which are mandatory for all senders compliant with this FEC
      framework.  Further restrictions may be imposed for certain
      Content Delivery Protocols.  In this it follows the spirit of the
      congestion control section of RTP and its Audio-Visual Profile
      (RFC3550/STD64 and RFC3551/STD65).

      One of the constraints effectively limits the bandwidth for the
      FEC protected packet stream to be no more than roughly twice as
      high as the original, non-FEC protected packet stream.  This
      disallows the (static or dynamic) use of excessively strong FEC to
      combat high packet loss rates, which may otherwise be chosen by
      naively implemented dynamic FEC-strength selection mechanisms.  We
      acknowledge that there may be a few exotic applications, e.g.  IP
      traffic from space-based senders, or senders in certain hardened
      military devices, which would warrant a higher FEC strength.
      However, in this specification we give preference to the overall
      stability and network friendliness of the average application, and
      for those a factor of 2 appears to be appropriate.

      A second constraint requires that the FEC protected packet stream
      be in compliance with the congestion control in use for the
      application and network in question.


8.1  Normative requirements

   The bandwidth of FEC Repair packet flows MUST NOT exceed the
   bandwidth of the source packet flows being protected.  In addition,
   whenever the source packet flow bandwidth is adapted due to the



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   operation of congestion control mechanisms, the FEC repair packet
   flow bandwidth MUST be similarly adapted.

















































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9.  Security Considerations

   The application of FEC protection to a stream does not provide any
   kind of security protection.

   If security services are required for the stream, then they MUST
   either be applied to the original source data before FEC protection
   is applied, or to both the source and repair data, after FEC
   protection has been applied.

   If integrity protection is applied to source packets before FEC
   protection is applied, and no further integrity protection is applied
   to repair packets, then a denial of service attack is possible if an
   attacker is in a position to inject fake repair packets.  If received
   by a receiver, such fake repair packets could cause incorrect FEC
   decoding resulting in incorrect source packets being passed up to the
   application protocol.  Such incorrect packets would then be detected
   by the source integrity protection and discarded, resulting in
   partial or complete denial of service.  Therefore, in such
   environments, integrity protection MUST also be applied to the FEC
   Repair packets, for example using IPsec.  Receivers MUST also verify
   the integrity of source packets before including the source data into
   the source block for FEC purposes.

   It is possible that multiple streams with different confidentiality
   requirements (for example, the streams may be visible to different
   sets of users) can be FEC protected by a single repair stream.  This
   scenario is not recommended, since resources will be used to
   distribute and decode data which cannot then be decrypted by at least
   some receivers.  However, in this scenario, confidentiality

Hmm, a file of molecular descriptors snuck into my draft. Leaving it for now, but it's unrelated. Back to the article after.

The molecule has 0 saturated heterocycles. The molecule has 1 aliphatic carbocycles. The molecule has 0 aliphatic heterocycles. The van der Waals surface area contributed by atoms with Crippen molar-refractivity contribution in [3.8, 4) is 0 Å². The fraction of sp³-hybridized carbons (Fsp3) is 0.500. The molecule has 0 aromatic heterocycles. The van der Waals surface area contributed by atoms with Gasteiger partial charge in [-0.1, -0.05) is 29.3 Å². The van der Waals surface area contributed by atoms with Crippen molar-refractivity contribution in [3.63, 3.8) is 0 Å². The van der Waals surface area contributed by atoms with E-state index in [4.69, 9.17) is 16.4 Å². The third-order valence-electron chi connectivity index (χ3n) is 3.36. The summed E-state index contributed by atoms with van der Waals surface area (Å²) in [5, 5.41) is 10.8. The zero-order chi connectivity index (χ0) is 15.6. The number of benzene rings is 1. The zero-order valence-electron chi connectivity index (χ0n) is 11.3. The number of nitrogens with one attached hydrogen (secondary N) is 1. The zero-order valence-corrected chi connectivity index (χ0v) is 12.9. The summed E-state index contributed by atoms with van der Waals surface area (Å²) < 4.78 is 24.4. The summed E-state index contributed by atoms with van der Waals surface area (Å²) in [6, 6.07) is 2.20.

protection MUST be applied before FEC encoding of the streams,
   otherwise repair data may be used by a receiver to decode unencrypted
   versions of source streams which they do not have permissionions to
   view.

















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10.  IANA Considerations

   tbc
















































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11.  Acknowledgments

   This framework is based in large part on the FEC streaming protocol
   defined by 3GPP in [8] and thus thanks are due to the participants in
   3GPP TSG SA working group 4.

12.  References

   [1]  Bradner, S., "Key words for use in RFCs to Indicate Requirement
        Levels", BCP 14, RFC 2119, March 1997.

   [2]  Crocker, D., Ed. and P. Overell, "Augmented BNF for Syntax
        Specifications: ABNF", RFC 2234, November 1997.

   [3]  Bormann, C., Burmeister, C., Degermark, M., Fukushima, H.,
        Hannu, H., Jonsson, L-E., Hakenberg, R., Koren, T., Le, K., Liu,
        Z., Martensson, A., Miyazaki, A., Svanbro, K., Wiebke, T.,
        Yoshimura, T., and H. Zheng, "RObust Header Compression (ROHC):
        Framework and four profiles: RTP, UDP, ESP, and uncompressed",
        RFC 3095, July 2001.

   [4]  Watson, M., "Forward Error Correction (FEC) Building Block",
        draft-ietf-rmt-fec-bb-revised-00 (work in progress), May 2005.

   [5]  Handley, M., "SDP: Session Description Protocol",
        draft-ietf-mmusic-sdp-new-24 (work in progress), February 2005.

   [6]  Mehta, H., "SDP Descriptors for FLUTE",
        draft-mehta-rmt-flute-sdp-03 (work in progress), July 2005.

   [7]  Li, A., "FEC Grouping Semantics in SDP",
        draft-li-mmusic-fec-grouping-00 (work in progress), June 2005.

   [8]  3GPP, "Multimedia Broadcast/Multicast Service (MBMS); Protocols
        and codecs", 3GPP TS 26.346 6.1.0, April 2005.


Authors' Addresses

   Mark Watson
   Digital Fountain
   39141 Civic Center Drive
   Suite 300
   Fremont, CA  94538
   U.S.A.

   Email: mark@digitalfountain.com




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   Michael Luby
   Digital Fountain
   39141 Civic Center Drive
   Suite 300
   Fremont, CA  94538
   U.S.A.

   Email: luby@digitalfountain.com


   Magnus Westerlund
   Ericsson
   Ericsson Research
   SE-164 80 Stockholm
   SWEDEN

   Email: magnus.westerlund@ericsson.com


   Stephan Wenger
   Nokia

   Email: Stephan.Wenger@nokia.com